The local transit agency’s long-term budget plan is a fantasy wish list, so talk of creating a so-called “vehicle miles traveled tax” to fund its massive, self-created shortfall should be viewed from the same fictional perspective.
Council of San Benito County Governments officials broached the idea for a vehicle miles traveled tax, along with a sales tax, as potential revenue sources to fill the $317 million shortfall listed in the agency’s 25-year Regional Transportation Plan, a document required by the state.
Such talk of using desperation tactics is nothing new in the transportation industry, which has faced skyrocketing costs and curtailed revenue that have been attributed to less driving and more fuel-efficient vehicles on the roads. COG’s talk of the VMT tax or a sales tax to fill the deficit came, meanwhile, on the heels of hastily postponed discussions over a tolling option for the Highway 152 project – a largely unpopular idea, particularly among local governments over the hill, to fund the new road.
In other words, transit leaders appear to be aimlessly throwing darts with hopes that one sticks and the public buys into one of these alternative tax ideas – instead of finding new efficiencies and more economical ways of doing business, instead of living within their already wealthy enough means and facing the fiscal reality in which we all live, instead of reforming the business model so that users pay more of their share and taxpayers subsidize less of it.
Don’t be fooled: COG’s intent with the vehicle miles traveled tax does not revolve around equitability for the taxpayers who are using the roads and funding transportation projects, as some might suggest in an attempt to add a sense of righteousness to the consideration. Transportation leaders have blamed declining gas tax revenues and those fuel-efficient cars for much of the drop in revenue, and the need for finding new tax sources. So, essentially, in the midst of this revolution to move consumers toward fuel efficiency and environmental friendliness, transportation agencies are turning around and penalizing hybrid car owners because they’re supposedly not paying enough fuel taxes to pay for road improvements.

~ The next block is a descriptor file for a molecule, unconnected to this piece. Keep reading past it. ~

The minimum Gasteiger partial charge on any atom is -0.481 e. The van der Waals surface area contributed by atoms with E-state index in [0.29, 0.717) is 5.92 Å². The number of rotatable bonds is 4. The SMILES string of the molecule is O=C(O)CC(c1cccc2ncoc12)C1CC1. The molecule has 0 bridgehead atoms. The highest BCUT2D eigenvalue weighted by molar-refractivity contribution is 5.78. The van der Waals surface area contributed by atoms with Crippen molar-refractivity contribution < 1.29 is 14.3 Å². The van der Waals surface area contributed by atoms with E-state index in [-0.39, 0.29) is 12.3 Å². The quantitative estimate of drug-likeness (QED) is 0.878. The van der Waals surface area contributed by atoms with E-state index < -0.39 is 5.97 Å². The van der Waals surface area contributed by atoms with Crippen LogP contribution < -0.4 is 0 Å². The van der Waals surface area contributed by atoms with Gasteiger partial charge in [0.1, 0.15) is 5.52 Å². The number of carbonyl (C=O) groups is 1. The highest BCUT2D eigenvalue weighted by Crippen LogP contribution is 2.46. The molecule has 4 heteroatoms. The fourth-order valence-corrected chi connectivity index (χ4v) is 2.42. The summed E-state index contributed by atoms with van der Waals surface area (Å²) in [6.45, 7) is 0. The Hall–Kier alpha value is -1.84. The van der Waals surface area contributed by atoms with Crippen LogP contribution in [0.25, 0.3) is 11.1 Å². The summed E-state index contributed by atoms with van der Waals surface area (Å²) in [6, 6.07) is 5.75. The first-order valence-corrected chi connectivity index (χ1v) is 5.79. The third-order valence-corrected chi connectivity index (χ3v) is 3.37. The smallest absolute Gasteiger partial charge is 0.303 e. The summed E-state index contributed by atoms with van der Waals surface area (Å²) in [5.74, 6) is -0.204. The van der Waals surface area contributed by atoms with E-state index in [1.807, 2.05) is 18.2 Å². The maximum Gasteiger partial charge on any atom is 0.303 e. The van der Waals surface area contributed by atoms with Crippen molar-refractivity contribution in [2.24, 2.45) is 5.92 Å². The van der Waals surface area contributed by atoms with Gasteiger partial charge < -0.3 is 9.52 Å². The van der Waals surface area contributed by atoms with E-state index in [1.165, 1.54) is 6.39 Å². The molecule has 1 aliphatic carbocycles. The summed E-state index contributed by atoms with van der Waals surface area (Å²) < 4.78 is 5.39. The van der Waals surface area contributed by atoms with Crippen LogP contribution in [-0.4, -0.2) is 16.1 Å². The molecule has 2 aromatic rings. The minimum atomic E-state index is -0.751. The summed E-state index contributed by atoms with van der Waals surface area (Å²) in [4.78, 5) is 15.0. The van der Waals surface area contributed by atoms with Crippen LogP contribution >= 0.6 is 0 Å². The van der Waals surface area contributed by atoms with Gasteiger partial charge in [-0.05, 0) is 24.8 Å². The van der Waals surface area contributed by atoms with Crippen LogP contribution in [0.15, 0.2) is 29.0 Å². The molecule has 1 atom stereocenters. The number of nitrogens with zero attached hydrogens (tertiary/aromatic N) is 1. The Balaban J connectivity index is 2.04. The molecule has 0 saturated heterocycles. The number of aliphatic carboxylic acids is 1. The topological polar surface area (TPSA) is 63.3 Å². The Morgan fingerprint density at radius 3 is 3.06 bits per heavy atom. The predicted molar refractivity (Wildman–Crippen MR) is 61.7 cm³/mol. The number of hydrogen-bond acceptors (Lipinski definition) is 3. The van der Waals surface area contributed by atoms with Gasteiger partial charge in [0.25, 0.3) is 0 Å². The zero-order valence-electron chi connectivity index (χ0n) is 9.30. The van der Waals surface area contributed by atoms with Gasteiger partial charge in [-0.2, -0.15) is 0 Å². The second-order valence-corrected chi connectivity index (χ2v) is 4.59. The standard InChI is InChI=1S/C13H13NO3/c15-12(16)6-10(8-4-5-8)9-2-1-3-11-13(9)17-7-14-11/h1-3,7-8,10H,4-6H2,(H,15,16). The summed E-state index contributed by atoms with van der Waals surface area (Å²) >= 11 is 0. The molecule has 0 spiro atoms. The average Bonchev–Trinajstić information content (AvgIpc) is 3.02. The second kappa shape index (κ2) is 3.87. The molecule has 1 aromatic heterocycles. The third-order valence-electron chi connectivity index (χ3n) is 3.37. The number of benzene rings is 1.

Are we trying to save the earth or build as many roads as possible? Which is it, transportation bureaucrats? You can’t have it both ways.
COG’s own use of the $317 million shortfall figure to sound the alarm bell is proof enough that this is all about money. This is all about creating justification – scaring taxpayers with eye-popping, crisis-level figures – to increase the general tax base for public transit and roads. This is about feeding a well-oiled machine.
Instead of trying to keep up with ever-escalating costs, COG and other transit agencies should target their inefficiencies and correct them before thinking of coming back to taxpayers and asking – more like manipulating them – for more money.
Continuing to increase taxes, which has become quite popular in this county, is not a productive solution for the economy and will just end up decreasing the amount of money locals have to spend in a stagnant private sector.
Either we are digging ourselves a hole as a community, or we are digging ourselves out of one. Residents, and elected leaders, have to make that choice.
This predictable taxing trend in recent times points to a severe lack of creativity and an unwillingness to make difficult decisions. Every time there is a shortage of money around here, our elected leaders get on their knees and cry for more in the form of new or increased taxes. Or they at least pay an expensive consultant to figure out whether they can suck any more money out of residents’ wallets – and then they send us the bill for the consultant fee.
While Hollister in November passed its 1 percent sales tax, Measure E, San Benito County supervisors last week broached their own sales tax for 2014. Clearly, supervisors are playing “Follow the Leader” with the sales tax, and COG is probably next in line. Once COG likely enters the sales tax fray – the more obvious taxing solution outside of the less familiar VMT levy – why not have every other public entity in San Benito County join in the fun and get their own sales tax approved? Let the dominoes fall. After all, most or all government operations are struggling financially and could use the boost, right? They, too, could find justification for squeezing more money from the public, right?
They could. So could every business and every nonprofit. So could every resident. The difference is, that option doesn’t exist for businesses, nonprofits and residents. Someone, after all, has to pay the bills.